How to help kids deal with conflict

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How to help kids deal with conflict

There are several simple ways to teach your children how to deal with conflict in a positive way. The opportunities abound every day -- in the car, at the dinner table, during play dates and in the schoolyard.

Disagreements and differences of opinion will always be a natural part of relationships with friends and family members, from childhood into adulthood.

In fact, it can even be healthy for children to experience some conflict (within reason) as it helps minimize their fear of the negative consequences of sharing their emotions.

Seeing others resolving their differences in a healthy, respectful manner shows children how to coexist and co-operate in all kinds of situations. We spoke with some parents about how easy it can be to teach children of all ages about conflict resolution.

1. Teach them to compromise and respect
"Even as early as kindergarten we try to teach compromise. If five kids want to play with one toy, they have to wait and take turns. We say 'I know you're feeling angry but...' and 'Don't use your hands, use your words.'" 
-- Cathy, mother of two and kindergarten teacher, London, Ont.

2. Follow through on your word
"My sons are nine and seven, and I don't do anything really revolutionary, but if I have to remind them that we have a 'no hitting or the Nintendo DS gets taken away' rule, I always follow through."
-- Karen, mother of two, Kingston, Ont.

3. Think quality over quantity
"Fairness is a big source of conflict in our household. We try to squash the scorekeeping of 'She got this/He got that' by putting the focus on the quality rather than the quantity. Our son plays rep hockey, which is quite expensive. Rather than trying to spend equivalent dollars on our daughter, we have special spa days and treat her in other ways that are more meaningful to her."
-- Tahra, mother of two, Belleville, Ont.

4. Make your kids accountable for their actions
"If one of my boys has hurt the other, he always has to apologize, and more than a quick 'Sorry.' The perpetrator has to acknowledge what he did and why he is sorry. We are big on respect in our house."
-- Nicole, mother of three, Cornerbrook, N.S.

5. Think about the consequences
"At school the rule is: If you're having a conflict, go get a teacher or just walk away. If someone was mean to you and you were mean back, you're both going to be in trouble, so what could you do differently to avoid that consequence? It's pretty effective, most of the time."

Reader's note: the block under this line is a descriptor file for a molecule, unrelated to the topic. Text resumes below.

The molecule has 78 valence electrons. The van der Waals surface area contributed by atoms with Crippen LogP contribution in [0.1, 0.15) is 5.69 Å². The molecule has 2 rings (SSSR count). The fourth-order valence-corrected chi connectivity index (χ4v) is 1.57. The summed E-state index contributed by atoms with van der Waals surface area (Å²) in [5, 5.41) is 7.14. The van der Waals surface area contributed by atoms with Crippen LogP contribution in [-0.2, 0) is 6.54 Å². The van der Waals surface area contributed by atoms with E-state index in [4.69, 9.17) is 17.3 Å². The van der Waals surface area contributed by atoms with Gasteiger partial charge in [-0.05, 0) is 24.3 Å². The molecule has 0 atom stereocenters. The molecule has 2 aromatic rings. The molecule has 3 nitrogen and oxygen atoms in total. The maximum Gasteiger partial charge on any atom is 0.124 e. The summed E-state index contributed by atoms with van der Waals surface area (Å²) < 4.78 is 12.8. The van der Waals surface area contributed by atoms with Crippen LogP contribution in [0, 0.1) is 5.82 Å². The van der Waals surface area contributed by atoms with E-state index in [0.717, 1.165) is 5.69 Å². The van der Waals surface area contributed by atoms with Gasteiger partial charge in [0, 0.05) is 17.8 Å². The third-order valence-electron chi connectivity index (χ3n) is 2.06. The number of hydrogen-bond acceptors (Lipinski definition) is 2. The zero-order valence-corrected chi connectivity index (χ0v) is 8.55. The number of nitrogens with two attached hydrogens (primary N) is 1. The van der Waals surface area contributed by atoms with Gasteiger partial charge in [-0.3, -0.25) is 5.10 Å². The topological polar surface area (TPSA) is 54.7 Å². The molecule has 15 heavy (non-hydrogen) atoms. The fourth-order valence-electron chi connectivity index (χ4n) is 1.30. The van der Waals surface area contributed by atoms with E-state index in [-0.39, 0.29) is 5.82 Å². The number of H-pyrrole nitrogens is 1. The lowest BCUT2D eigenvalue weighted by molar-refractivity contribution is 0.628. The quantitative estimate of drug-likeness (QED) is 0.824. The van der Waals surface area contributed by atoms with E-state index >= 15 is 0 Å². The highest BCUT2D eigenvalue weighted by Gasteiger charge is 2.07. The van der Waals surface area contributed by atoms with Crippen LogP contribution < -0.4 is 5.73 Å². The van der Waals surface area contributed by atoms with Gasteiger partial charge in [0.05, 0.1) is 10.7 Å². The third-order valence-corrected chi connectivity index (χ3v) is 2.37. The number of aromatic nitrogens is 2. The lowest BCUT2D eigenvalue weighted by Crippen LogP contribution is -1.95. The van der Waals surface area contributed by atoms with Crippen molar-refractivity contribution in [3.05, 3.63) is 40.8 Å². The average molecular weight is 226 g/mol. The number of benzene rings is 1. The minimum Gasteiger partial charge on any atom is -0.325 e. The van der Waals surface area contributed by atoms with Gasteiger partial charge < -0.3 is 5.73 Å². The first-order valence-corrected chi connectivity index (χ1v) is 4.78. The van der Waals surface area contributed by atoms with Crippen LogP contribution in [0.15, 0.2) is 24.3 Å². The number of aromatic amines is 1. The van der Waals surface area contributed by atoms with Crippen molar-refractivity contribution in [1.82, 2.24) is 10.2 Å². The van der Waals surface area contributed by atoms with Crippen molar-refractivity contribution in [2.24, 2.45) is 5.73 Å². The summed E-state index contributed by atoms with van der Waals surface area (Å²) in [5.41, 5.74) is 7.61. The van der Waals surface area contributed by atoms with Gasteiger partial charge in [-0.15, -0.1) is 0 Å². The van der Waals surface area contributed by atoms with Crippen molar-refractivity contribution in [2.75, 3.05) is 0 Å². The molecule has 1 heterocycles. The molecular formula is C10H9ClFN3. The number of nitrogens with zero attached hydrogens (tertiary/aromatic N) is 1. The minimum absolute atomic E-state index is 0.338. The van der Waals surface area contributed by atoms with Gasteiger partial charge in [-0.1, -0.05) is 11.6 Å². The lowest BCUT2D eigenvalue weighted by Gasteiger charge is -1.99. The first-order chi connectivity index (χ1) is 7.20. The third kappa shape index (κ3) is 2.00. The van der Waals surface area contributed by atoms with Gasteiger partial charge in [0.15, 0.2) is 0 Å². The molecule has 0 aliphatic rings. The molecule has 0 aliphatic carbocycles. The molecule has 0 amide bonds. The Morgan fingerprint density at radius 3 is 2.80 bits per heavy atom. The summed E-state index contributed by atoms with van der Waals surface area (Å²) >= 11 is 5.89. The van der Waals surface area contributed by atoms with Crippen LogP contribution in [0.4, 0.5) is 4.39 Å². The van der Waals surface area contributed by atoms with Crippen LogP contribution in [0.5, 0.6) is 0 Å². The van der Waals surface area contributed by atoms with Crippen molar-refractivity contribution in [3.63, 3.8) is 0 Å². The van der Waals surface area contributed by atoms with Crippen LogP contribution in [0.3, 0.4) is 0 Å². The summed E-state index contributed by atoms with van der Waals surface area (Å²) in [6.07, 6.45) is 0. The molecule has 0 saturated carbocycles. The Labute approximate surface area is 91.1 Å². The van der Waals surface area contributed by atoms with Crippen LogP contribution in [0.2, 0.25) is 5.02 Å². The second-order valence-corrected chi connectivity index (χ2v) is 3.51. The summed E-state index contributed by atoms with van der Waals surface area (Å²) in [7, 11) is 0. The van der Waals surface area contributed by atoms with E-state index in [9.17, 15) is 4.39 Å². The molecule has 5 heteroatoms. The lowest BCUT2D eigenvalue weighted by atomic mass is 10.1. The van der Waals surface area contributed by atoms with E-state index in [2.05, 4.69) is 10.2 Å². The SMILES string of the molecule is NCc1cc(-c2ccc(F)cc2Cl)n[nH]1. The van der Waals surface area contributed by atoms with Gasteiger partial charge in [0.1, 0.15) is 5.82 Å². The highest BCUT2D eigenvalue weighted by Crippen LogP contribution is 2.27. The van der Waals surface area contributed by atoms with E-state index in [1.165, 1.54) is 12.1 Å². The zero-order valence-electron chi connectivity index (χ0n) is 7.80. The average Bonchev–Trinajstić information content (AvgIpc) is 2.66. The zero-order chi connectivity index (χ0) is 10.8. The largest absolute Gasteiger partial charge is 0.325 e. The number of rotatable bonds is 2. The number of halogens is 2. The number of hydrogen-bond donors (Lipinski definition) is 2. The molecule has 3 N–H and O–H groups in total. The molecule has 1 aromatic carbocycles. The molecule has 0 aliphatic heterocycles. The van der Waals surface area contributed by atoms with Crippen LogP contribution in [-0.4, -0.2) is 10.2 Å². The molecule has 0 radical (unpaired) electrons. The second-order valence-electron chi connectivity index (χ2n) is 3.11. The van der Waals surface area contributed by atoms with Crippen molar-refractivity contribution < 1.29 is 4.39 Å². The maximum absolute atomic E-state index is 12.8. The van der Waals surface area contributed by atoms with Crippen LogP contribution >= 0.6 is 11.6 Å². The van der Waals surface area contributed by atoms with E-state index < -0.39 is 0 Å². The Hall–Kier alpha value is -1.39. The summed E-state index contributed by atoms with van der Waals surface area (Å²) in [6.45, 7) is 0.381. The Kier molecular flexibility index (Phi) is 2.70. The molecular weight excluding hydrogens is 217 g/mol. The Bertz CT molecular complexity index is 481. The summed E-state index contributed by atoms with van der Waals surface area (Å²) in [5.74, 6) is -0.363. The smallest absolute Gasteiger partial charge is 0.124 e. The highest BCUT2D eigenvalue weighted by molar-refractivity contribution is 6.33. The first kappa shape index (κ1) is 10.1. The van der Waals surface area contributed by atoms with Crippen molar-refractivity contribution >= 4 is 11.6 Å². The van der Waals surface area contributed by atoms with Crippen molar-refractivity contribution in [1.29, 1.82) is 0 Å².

-- John, father of two and elementary school teacher, Guelph, Ont.

6. No hitting rule
"We have a five-year-old and an 18-month-old, and someone gave us a great book called Hands Are Not for Hitting (Free Spirit, 2006). It's a great way to start a conversation that our older daughter can understand about being gentle with a younger sibling."
-- Kerry, mother of two, Calgary

7. Take responsibility
"As they get older the conflicts are not as simple as who-hit-whom or who didn't get invited to whose birthday party. We try to teach our 10-year-old to be responsible for his actions -- that in life there are always going to be things and people he doesn't like or get along with. But if you can be agreeable and adaptable, you are actually resolving the conflict before it happens."
-- Sarah, mother of one, Lethbridge, Alta.

8. Forgive and forget
"I find my kids are the ones who teach me about conflict resolution! They have such a great capacity to forgive and forget, so much more than adults. One minute they're engaged in mortal combat, the next minute all is forgotten and they're playing happily together again."
-- Scott, father of two, Bowmanville, Ont.

By giving children the tools they need to understand that their actions affect others, and by encouraging respect, forgiveness and compromise, you are laying a foundation of conflict resolution skills that they will build on throughout their lives. Conflict is inevitable, but having the means to deal with it fairly and positively is an invaluable life lesson for kids of all ages.
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How to help kids deal with conflict